Rouen was one of the stops on our U by Uniworld river cruise, The Seine Experience (for 2019 the trip is now called Northern France at a Glance). Our ship was moored very close to the city centre, making it easy to freely explore during the time we had there. Initially one of our guides took us for a short orientation walk, before letting us loose on the city. I thought I’d relive that day through the photos I took as we walked around Rouen on that hot, glorious day in June.
Hunt out half-timbered houses
The Normandy capital is a city brimming with art and history. The home of impressionism in the 2nd half of the 19th century, you can see why Monet, Renoir and Sisley were inspired to leave Paris and discover the beauty of Rouen and its surrounds. Much restoration took place after the Second World War but the city wows with its churches, town houses and, of course, the picturesque half-timbered houses in the cobbled streets of the old town.
You can’t go wrong on a city sightseeing trip if you make a bee-line for the cathedral. The construction of Rouen’s Gothic masterpiece began in the 12th century on the foundations of a 4th century basilica. With its spire of 151m, the Notre Dame cathedral is the tallest in France, so it would be hard to miss it. It’s no wonder Monet found himself an apartment just across the square so he could paint the cathedral at different times of the day.
It’s equally stunning on the inside and worth a look, particularly if you’re keen to see the recumbent statue of Richard the Lionheart: King of England but also Duke of Normandy.
In the summer months (mid-June to mid-September) crowds gather in the square to see the Cathedral of Light, a spectacular sound and light show projected onto the exterior of the building. We found this an excellent way to brush up on our Normandy history. I can also recommend the Delirium bar nearby for its cider and craft beers.
The Great Clock: Gros Horloge
This clock is an absolute stunner. A Gothic belfry, Renaissance archway and two beautiful clock faces showing 24 golden rays of sun on a starry blue background. Fully restored in 2006 it’s one of the oldest clock mechanisms in Europe. It worked continuously from the 14th century up to 1928 without stopping. That’s more than five million hours. Pretty impressive! There are tours to gain access to the dials room or you can just admire the clock from the ground as you weave your way through the medieval streets.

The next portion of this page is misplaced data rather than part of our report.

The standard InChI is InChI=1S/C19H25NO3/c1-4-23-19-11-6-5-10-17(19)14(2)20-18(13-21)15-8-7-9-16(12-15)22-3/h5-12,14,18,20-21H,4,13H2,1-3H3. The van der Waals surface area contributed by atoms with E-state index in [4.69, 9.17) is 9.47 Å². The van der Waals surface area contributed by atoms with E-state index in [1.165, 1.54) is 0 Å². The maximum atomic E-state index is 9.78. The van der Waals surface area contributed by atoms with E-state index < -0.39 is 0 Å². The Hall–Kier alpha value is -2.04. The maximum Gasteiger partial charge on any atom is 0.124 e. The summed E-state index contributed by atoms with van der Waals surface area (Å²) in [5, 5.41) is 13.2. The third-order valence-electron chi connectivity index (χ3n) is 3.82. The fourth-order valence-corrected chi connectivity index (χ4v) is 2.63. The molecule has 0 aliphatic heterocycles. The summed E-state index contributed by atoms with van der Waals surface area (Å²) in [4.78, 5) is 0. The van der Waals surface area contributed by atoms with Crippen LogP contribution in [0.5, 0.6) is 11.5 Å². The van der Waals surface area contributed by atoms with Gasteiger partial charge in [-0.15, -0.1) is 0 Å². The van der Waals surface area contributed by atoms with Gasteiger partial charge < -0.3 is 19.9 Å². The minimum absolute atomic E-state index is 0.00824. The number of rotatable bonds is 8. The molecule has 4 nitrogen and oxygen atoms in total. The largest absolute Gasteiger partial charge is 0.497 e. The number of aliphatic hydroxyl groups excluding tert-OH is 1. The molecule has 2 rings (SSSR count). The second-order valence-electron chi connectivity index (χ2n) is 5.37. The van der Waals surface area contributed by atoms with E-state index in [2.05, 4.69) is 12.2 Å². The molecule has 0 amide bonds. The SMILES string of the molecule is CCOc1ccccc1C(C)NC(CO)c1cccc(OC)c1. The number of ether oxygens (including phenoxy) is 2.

Saint Joan of Arc Church
This striking church and the adjacent market halls were designed in 1979 by the architect Louis Arretche on the site where Joan of Arc was burnt at the stake for heresy in 1431. It’s an eye-catching shape incorporating an upturned longship (a traditional Christian symbol) and curves like sweeping flames.
It’s located in the busy Place du Vieux-Marché (old market) but when you go inside the atmosphere is very peaceful and respectful. Within the church you can fully appreciate the exquisite stained- glass windows which previously belonged to the Church of Saint-Vincent and date from the Renaissance period.
Find the street full of flowers
Rue Eau de Robec is one of the prettiest streets in Rouen. The summer sun highlights the gorgeous colours of the huge hanging baskets and it shimmers in the little stream that runs down the side.
Make time for pastries
Rouen is renowned for its gastronomy. It’s still an important sea port, despite being 126km inland, so has access to fresh seafood such as excellent scallops. You can find cheese from Neufchâtel, jams from Jumièges and of course, plenty of cider from the local apple orchards. We discovered Chez Catherine, a tiny little patisserie on the Rue de Martainville. Dougie opted for a delicious apple tart and I picked this strawberry concoction. We took them back to the ship and ate them on the deck, watching the world go by from the banks of the Seine.
During our day in Rouen we tried to soak up the atmosphere of the city rather than tackle a route march, ticking off a list of must-sees. If we were staying for longer then we would have visited some of the city’s many museums and galleries. Instead, we let the city charm us and, in the warm sunshine, we walked, explored, sat in gardens and admired the views.